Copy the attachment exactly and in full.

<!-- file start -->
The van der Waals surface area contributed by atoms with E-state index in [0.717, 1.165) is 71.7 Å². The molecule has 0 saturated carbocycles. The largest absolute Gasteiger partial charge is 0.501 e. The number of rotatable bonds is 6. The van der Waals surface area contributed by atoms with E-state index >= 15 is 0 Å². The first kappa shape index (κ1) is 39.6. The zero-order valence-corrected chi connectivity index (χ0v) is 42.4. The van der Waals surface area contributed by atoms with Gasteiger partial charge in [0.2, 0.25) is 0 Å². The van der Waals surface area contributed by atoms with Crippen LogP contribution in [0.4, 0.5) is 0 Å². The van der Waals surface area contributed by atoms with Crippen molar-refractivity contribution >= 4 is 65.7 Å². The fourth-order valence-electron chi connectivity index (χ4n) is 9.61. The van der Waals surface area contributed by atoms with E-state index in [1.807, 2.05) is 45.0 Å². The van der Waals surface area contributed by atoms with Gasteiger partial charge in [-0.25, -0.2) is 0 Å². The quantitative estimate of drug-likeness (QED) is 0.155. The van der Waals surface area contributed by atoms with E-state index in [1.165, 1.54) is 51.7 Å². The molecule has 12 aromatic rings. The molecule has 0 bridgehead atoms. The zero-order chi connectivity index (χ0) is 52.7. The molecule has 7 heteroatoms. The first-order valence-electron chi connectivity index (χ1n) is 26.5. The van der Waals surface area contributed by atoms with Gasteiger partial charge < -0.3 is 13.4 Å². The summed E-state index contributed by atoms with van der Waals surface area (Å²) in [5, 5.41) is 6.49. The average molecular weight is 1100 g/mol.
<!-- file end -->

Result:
The van der Waals surface area contributed by atoms with E-state index in [0.717, 1.165) is 71.7 Å². The molecule has 0 saturated carbocycles. The largest absolute Gasteiger partial charge is 0.501 e. The number of rotatable bonds is 6. The van der Waals surface area contributed by atoms with E-state index >= 15 is 0 Å². The first kappa shape index (κ1) is 39.6. The zero-order valence-corrected chi connectivity index (χ0v) is 42.4. The van der Waals surface area contributed by atoms with Gasteiger partial charge in [0.2, 0.25) is 0 Å². The van der Waals surface area contributed by atoms with Crippen LogP contribution in [0.4, 0.5) is 0 Å². The van der Waals surface area contributed by atoms with Crippen molar-refractivity contribution >= 4 is 65.7 Å². The fourth-order valence-electron chi connectivity index (χ4n) is 9.61. The van der Waals surface area contributed by atoms with E-state index in [1.807, 2.05) is 45.0 Å². The van der Waals surface area contributed by atoms with Gasteiger partial charge in [-0.25, -0.2) is 0 Å². The quantitative estimate of drug-likeness (QED) is 0.155. The van der Waals surface area contributed by atoms with E-state index in [1.165, 1.54) is 51.7 Å². The molecule has 12 aromatic rings. The molecule has 0 bridgehead atoms. The zero-order chi connectivity index (χ0) is 52.7. The molecule has 7 heteroatoms. The first-order valence-electron chi connectivity index (χ1n) is 26.5. The van der Waals surface area contributed by atoms with Gasteiger partial charge < -0.3 is 13.4 Å². The summed E-state index contributed by atoms with van der Waals surface area (Å²) in [5, 5.41) is 6.49. The average molecular weight is 1100 g/mol.